One can see that $R(x)$ is such that $|R(x)|\geq 1$ on $F$ while being very small on $E$. We can verify that the rational function $R(x)$ is the extremal rational function by checking that $Z_k(E,F) = \sup_{z\in E} |R(z)|/\inf_{z\in F} |R(z)|$:

x = linspace(-b, -1, 1000);
y = linspace(1, b, 1000);
max(abs(R(x))) / min(abs(R(y)))
Zk =
ans =

Nonsymmetric intervals: Sign approximation

RKToolbox does not directly construct the extremal rational functions to the third and fourth Zolotarev problems on real disjoint intervals that are not symmetric such as $[a,b]\cup [c,d]$ with either $b<c$ or $d<a$; however, one can construct it by hand. First, one derives the Mobius transform that transplants $[a,b]\cup [c,d]$ to symmetric intervals of the form $[-\gamma,-1]\cup [1,\gamma]$ with $\gamma>1$. This is only possible when $\gamma$ is selected so the cross-ratios of $(a,b,c,d)$ and $(-\gamma,-1,1,\gamma)$ are equal. (Mobius transforms preserve the cross-ratio of collinear points.) Therefore, we know that $\gamma$ must satisfy

$$\left|\frac{(c-a)(d-b)}{(c-b)(d-a)}\right| = \frac{(1+\gamma)^2}{4\gamma}.$$

Here, is a graph that checks that the intervals (in blue) are mapped correctly to intervals of the form $[-\gamma,-1]\cup [1,\gamma]$ (in red) by the computed Mobius transform:

a = -10; b = -2; c = 1.1; d = 2*pi;           % [a,b] \cup [c,d]
cross = abs( (c-a)*(d-b)/(c-b)/(d-a) );       % | cross-ratio |
gam = -1 + 2*cross + 2*sqrt(cross^2-cross);   % preserve cross-ratio
% Mobius transform:
B = -(gam+1)*(d-c)/((gam-1)+ 2*(d-c)/(b-c));
A = -2*B/(b-c) - 1; C = 1; D = B;
T = @(z) (A*z + (B - c*A))./(z+(D-c));

% Plot and check:
x = [linspace(a,b) linspace(c,d)];
plot(x+1*1i,'.'), hold on,
plot(T(x)+eps*1i, '.')
xlim([-11 7]), ylim([-.5 1.5])
hold off

Composing the Mobius tranform with the best rational approximation to the sign function on $[-\gamma,-1]\cup [1,\gamma]$ derives the best rational approximation on $[a,b]\cup [c,d]$. Here, is the best rational approximation of degree $(4,4)$ on $[-10, -2]\cup[1.1,2\pi]$:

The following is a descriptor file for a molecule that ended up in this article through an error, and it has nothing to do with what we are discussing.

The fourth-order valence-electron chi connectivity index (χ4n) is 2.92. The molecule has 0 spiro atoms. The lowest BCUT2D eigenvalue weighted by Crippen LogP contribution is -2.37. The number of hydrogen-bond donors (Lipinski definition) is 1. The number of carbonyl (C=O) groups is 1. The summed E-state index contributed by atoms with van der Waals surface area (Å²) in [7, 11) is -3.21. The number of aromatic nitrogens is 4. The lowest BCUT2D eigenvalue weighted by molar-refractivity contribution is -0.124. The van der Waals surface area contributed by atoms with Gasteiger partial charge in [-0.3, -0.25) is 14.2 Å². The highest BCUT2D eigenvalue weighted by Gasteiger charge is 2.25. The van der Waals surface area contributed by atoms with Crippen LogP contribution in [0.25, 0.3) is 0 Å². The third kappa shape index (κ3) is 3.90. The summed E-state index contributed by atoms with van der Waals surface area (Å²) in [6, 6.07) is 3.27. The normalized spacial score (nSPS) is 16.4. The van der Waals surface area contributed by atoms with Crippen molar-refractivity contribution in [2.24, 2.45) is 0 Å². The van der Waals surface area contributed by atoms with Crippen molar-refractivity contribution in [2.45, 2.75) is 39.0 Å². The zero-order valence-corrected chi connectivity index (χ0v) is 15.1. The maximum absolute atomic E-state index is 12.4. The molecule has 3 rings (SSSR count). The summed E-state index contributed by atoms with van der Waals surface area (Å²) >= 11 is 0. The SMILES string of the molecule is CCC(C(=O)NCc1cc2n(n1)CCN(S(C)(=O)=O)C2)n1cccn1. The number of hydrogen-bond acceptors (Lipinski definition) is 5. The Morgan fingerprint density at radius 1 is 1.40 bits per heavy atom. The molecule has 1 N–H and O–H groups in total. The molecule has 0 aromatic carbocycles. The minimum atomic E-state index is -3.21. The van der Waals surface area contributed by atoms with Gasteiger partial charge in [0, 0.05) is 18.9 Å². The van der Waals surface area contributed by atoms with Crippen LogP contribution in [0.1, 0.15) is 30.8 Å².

k = 4;
r ='sign', k/2, gam);
r = @(z) r( T(z) );
x = linspace(a-2,d+2,1000);
plot(x, r(x), 'linewidth', 2)
xlabel('x'), hold off

Other rational problems in RKToolbox

There are a selection of rational approximation problems that are closely related to Zolotarev's third and fourth problem in RKToolbox. We briefly mention them here as they are provided by the command

Here is the best degree $(8,8)$ rational approximation to the unit step function on $[-1,1]$:

k = 8;
r ='step', k/2);
x = linspace(-5, 5, 1000);
plot(x, r(x), 'k-', 'linewidth', 2)
xlabel('x'), hold off
title('best rational approximation to a step function')

Here is the best degree $(8,8)$ rational approximation to the sqrt function on $[1,10]$:

k = 8;
r ='sqrt', k/2, 10);
x = linspace(1,10,1000);
plot(x, 1 - sqrt(x)./r(x), 'k-', 'linewidth', 2)
xlabel('x'), hold off
title('error in best rational approx to sqrt')

Here is the best degree $(8,8)$ rational approximation to the inverse sqrt function on $[1,10]$:

k = 8;
r ='invsqrt', k/2, 10);
x = linspace(1,10,1000);
plot(x, 1-r(x).*sqrt(x), 'k-', 'linewidth', 2)
xlabel('x'), hold off
title('error in best rational approx to invsqrt')


[1] N. I. Akhieser. Elements of the Theory of Elliptic Functions, Transl. of Math. Monographs 79, AMS, Providence RI (1990).

[2] B. Beckermann and A. Townsend. On the singular values of matrices with displacement structure, SIAM J. Matrix Anal. Appl., 38(4):1227--1248, 2017.

[3] S. Güttel, E. Polizzi, P. T. P. Tang, and G. Viaud. Zolotarev quadrature rules and load balancing for the FEAST eigensolver, SIAM J. Sci. Comput., 37(4):A2100--A2122, 2015.

[4] Y. Nakatsukasa and R. W. Freund. Computing fundamental matrix decompositions accurately via the matrix sign function in two iterations: The power of Zolotarev's functions, SIAM Review, 58:461--493, 2016.

[5] D. I. Zolotarev. Application of elliptic functions to questions of functions deviating least and most from zero, Zap. Imp. Akad. Nauk. St. Petersburg, 30:1--59, 1877.